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I love spending time on the wrinkles of my character's clothing. I think it's one of the features that really make your character feel real and grounded. You can communicate a lot through them, and they become small points of interest in your character. So, do not overlook this stage, take your time while working on them. 

Hair

Usually, I leave the hair for last. I enjoy working on hair and it often consumes a good portion of my time. Everything starts with reviewing the reference I gathered and understanding what this specific hairstyle consists of. Hair tends to be divided into chunks, when working on stylized hair it becomes really noticeable. So understanding how the hair is going to be divided beforehand is really useful. That's why I usually start making a quick blockout to get the main shapes and volumes, it helps later on.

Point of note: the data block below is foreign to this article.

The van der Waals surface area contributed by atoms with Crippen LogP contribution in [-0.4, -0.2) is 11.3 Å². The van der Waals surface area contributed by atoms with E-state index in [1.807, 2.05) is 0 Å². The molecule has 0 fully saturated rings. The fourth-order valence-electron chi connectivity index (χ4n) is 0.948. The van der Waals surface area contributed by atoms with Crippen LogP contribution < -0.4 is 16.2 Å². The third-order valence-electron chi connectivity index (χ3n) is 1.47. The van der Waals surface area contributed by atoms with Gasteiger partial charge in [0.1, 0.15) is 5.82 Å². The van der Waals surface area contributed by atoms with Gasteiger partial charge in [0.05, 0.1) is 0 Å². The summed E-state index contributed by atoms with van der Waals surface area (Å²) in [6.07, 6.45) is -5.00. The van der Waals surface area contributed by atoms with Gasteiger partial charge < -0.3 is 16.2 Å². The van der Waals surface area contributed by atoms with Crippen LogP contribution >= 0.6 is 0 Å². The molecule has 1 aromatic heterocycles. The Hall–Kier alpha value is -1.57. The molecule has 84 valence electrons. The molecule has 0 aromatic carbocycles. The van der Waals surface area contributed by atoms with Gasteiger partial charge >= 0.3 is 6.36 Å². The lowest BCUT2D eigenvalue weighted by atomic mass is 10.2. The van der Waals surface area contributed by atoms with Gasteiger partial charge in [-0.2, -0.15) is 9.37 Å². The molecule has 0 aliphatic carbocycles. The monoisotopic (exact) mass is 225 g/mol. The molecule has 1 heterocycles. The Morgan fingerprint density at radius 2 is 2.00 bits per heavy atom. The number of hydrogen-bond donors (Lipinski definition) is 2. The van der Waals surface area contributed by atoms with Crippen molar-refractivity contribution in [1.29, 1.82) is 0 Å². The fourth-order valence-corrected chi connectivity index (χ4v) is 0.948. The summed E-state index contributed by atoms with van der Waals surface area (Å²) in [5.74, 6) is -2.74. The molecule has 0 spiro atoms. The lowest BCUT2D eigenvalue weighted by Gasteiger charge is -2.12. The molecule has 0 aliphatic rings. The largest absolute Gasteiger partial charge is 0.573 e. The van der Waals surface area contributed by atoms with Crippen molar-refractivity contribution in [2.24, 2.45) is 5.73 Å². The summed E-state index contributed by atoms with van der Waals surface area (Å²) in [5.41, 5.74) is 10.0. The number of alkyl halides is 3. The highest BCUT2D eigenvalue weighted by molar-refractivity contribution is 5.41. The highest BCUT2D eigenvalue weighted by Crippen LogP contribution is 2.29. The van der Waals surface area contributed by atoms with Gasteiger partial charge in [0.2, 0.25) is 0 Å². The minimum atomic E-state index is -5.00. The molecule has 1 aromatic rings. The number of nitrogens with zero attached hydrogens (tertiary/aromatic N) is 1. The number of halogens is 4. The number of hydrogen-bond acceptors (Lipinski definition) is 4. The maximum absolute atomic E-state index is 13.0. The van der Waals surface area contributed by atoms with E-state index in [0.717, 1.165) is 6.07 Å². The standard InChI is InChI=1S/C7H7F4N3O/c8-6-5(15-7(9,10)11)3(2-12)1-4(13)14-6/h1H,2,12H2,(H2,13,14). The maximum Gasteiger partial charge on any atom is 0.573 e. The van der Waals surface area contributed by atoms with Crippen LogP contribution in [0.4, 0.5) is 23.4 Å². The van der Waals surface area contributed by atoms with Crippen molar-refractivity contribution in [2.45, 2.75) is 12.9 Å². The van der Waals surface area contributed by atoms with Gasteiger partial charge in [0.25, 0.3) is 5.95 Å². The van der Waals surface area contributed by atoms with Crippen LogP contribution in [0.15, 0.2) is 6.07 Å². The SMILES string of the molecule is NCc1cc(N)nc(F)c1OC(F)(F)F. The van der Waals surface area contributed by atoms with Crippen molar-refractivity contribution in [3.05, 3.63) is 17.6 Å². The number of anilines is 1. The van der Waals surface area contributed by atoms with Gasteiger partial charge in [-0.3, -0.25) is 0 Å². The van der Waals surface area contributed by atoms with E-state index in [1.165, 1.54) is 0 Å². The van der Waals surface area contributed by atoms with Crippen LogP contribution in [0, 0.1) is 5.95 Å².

The goal here is to understand what makes the hairstyle special. In this case, it is the front part. Finding a pattern really helps to break down the overall structure. So, after figuring this out, I could start applying this information to the sculpt.

I used the MAKKON_HAIRCURVES_03 brush from Chris Whitaker. I really like this brush especially because it has different variations so you don't have to worry about every chunk of hair looking exactly the same. 

An important tip with this kind of brush is not to be afraid to play with the Curve Falloff options, you can change the result of the brush by just adjusting the curve a little bit.

Another tip – don’t sculpt on top because it can destroy the shape. Such brushes are made in a way that you only have to subdivide to keep a clean mesh. So I don’t recommend sculpting on top of them because you can damage those clean shapes. 

Here is an example of the analysis represented in the actual sculpt.